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Category:    Home > Reviews > Action > Thriller > Bangkok Dangerous (2008/Lionsgate Blu-ray + DVD-Video)

Bangkok Dangerous (2008/Lionsgate Blu-ray + DVD-Video)


Picture: B-/C     Sound: B+/B-     Extras: C     Film: C



Nicolas Cage plays an assassin in The Pang Brothers new slick actioner Bangkok Dangerous (2008, remaking their own 1999 Thai hit) in yet another “the assassin is turned on” formula film that goes nowhere and if not for Cage, would be another straight-to-DVD shelf-filler.  Because Cage is involved and tries to do something with his character, the film can be watchable here and there, but it is otherwise so enamored with how slick it is that it is almost in love with itself.


Of course, this is supposed to be our killer hero’s last job, but the pseudo-irony is now yet another cliché about the man never being able to have any peace.  There may be a few ideas scattered about that are not bad, but they never add up to anything and the MTV style of pointless editing makes it worse, increasingly unexciting and instantly unrealistic, yet there is Cage making the most of it (including as co-producer) and hoping for some kind of hit or another action franchise.  Unfortunately, even he cannot save it.


Writer Jason Richman wrote the new adaptation and it does not even have the wit of his script for the Anthony Hopkins/Chris Rock actioner Bad Company (2002), a film that I did not think was as bad as many said it was.  Yet the idea is so overdone, especially of late, that unless he did something innovative, this was doomed.  Stuck in the confines of a remake, that was less likely.  This is “one night in Bangkok” you are not likely to enjoy much.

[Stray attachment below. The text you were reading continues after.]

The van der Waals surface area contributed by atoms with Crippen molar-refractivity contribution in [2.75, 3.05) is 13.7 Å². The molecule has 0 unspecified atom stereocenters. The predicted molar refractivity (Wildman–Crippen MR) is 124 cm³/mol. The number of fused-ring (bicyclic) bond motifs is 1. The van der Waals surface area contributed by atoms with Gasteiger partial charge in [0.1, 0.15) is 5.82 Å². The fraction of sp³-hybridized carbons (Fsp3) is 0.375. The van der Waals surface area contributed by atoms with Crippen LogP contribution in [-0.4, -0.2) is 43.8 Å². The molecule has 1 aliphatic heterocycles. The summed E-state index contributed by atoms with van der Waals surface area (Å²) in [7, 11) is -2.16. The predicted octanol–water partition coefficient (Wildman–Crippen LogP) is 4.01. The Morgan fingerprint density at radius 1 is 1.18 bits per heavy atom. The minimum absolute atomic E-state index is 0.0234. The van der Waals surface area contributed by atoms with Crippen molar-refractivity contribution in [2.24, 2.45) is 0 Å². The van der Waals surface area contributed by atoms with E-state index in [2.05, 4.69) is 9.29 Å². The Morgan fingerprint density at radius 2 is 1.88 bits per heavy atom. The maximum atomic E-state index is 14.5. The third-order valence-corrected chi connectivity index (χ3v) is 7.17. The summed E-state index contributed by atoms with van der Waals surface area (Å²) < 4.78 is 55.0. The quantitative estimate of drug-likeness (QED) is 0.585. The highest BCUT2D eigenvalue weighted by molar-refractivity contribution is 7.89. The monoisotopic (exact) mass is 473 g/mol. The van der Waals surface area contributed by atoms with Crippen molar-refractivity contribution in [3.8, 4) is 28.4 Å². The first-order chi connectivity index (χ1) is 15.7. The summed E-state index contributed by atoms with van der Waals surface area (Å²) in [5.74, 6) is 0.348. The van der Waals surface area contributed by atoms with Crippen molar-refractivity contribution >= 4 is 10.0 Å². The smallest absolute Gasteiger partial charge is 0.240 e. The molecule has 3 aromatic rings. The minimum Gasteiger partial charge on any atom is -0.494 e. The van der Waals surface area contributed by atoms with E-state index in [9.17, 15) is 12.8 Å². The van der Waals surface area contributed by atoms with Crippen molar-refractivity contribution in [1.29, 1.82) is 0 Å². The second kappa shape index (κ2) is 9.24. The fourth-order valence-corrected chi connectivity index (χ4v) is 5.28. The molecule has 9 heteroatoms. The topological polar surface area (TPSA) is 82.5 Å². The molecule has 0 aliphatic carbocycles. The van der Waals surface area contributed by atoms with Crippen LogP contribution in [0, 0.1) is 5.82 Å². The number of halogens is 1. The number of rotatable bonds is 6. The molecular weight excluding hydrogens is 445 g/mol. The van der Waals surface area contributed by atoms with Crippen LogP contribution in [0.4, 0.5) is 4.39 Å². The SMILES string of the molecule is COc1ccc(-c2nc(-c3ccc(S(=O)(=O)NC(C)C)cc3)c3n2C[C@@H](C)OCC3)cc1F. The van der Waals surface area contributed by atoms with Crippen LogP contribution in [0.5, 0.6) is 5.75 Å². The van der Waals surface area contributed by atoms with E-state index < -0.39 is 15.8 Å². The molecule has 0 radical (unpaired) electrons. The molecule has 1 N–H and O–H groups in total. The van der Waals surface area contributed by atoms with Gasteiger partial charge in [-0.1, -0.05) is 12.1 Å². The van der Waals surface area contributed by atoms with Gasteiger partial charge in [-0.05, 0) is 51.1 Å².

The 1080p 1.78 X 1 digital High Definition image looks awful, though reportedly shot on film, is so grainy and noisy that it is one of the poorer Blu-rays I have seen lately.  With that aspect ratio and this noise, you’d think it was an all-digital shoot.  Decha Srimantra was the Director of Photography on the original and is back lensing the remake.  The anamorphically enhanced DVD looks much worse with more noise, less definition and no point.  And no, this look does not equal a darker world, just a noisier-looking one.


The DTS HD Master Audio (MA) lossless 7.1 mix is the default highlight of the Blu-ray with its punchy sound and usually decent soundfield, but Brian Tyler’s score is not his best and there is not much character to the mix.  The Dolby Digital 5.1 EX mix on the DVD is not as good, but it too is the highlight of that disc.  The sound cannot compensate for the many problems in either case.


Extras on both versions include a Digital Copy disc so you can download a copy of the film for PC and PC portable devices, an alternate ending, original theatrical trailer and two making of featurettes.  The Blu-ray adds MixLog enhancements to enjoy the film more, that is, if you actually like it.



-   Nicholas Sheffo


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